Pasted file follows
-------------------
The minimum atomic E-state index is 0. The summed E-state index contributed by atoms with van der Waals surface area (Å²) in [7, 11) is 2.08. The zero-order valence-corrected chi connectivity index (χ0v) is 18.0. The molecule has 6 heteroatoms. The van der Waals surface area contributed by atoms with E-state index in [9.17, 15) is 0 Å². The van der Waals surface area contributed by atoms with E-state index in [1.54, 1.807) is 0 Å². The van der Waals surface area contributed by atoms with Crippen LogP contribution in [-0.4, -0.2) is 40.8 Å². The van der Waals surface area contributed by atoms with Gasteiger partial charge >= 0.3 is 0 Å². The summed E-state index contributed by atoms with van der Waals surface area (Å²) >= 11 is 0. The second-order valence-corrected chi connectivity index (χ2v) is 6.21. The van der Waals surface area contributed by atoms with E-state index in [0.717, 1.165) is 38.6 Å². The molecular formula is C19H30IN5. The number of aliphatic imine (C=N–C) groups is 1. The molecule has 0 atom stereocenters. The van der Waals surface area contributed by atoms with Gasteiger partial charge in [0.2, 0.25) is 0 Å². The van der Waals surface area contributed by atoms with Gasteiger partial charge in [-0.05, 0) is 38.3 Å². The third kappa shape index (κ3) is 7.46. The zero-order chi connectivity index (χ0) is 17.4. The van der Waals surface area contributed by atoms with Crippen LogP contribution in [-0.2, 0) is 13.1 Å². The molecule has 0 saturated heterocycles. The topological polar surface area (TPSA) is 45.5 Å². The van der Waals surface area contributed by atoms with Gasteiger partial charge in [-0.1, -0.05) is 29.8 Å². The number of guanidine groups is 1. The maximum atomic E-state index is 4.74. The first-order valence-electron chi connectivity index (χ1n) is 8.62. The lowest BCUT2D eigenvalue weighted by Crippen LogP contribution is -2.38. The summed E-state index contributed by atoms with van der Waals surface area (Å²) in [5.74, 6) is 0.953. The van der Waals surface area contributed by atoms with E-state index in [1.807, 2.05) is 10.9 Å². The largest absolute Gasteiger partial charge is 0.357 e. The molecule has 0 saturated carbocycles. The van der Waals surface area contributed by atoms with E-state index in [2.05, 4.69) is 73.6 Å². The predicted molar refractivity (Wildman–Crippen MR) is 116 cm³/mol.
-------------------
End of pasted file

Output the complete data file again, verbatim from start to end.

The minimum atomic E-state index is 0. The summed E-state index contributed by atoms with van der Waals surface area (Å²) in [7, 11) is 2.08. The zero-order valence-corrected chi connectivity index (χ0v) is 18.0. The molecule has 6 heteroatoms. The van der Waals surface area contributed by atoms with E-state index in [9.17, 15) is 0 Å². The van der Waals surface area contributed by atoms with E-state index in [1.54, 1.807) is 0 Å². The van der Waals surface area contributed by atoms with Crippen LogP contribution in [-0.4, -0.2) is 40.8 Å². The van der Waals surface area contributed by atoms with Gasteiger partial charge >= 0.3 is 0 Å². The summed E-state index contributed by atoms with van der Waals surface area (Å²) >= 11 is 0. The second-order valence-corrected chi connectivity index (χ2v) is 6.21. The van der Waals surface area contributed by atoms with E-state index in [0.717, 1.165) is 38.6 Å². The molecular formula is C19H30IN5. The number of aliphatic imine (C=N–C) groups is 1. The molecule has 0 atom stereocenters. The van der Waals surface area contributed by atoms with Gasteiger partial charge in [0.2, 0.25) is 0 Å². The van der Waals surface area contributed by atoms with Gasteiger partial charge in [-0.05, 0) is 38.3 Å². The third kappa shape index (κ3) is 7.46. The zero-order chi connectivity index (χ0) is 17.4. The van der Waals surface area contributed by atoms with Crippen LogP contribution in [-0.2, 0) is 13.1 Å². The molecule has 0 saturated heterocycles. The topological polar surface area (TPSA) is 45.5 Å². The van der Waals surface area contributed by atoms with Gasteiger partial charge in [-0.1, -0.05) is 29.8 Å². The number of guanidine groups is 1. The maximum atomic E-state index is 4.74. The first-order valence-electron chi connectivity index (χ1n) is 8.62. The lowest BCUT2D eigenvalue weighted by Crippen LogP contribution is -2.38. The summed E-state index contributed by atoms with van der Waals surface area (Å²) in [5.74, 6) is 0.953. The van der Waals surface area contributed by atoms with E-state index in [1.807, 2.05) is 10.9 Å². The largest absolute Gasteiger partial charge is 0.357 e. The molecule has 0 saturated carbocycles. The van der Waals surface area contributed by atoms with E-state index in [2.05, 4.69) is 73.6 Å². The predicted molar refractivity (Wildman–Crippen MR) is 116 cm³/mol.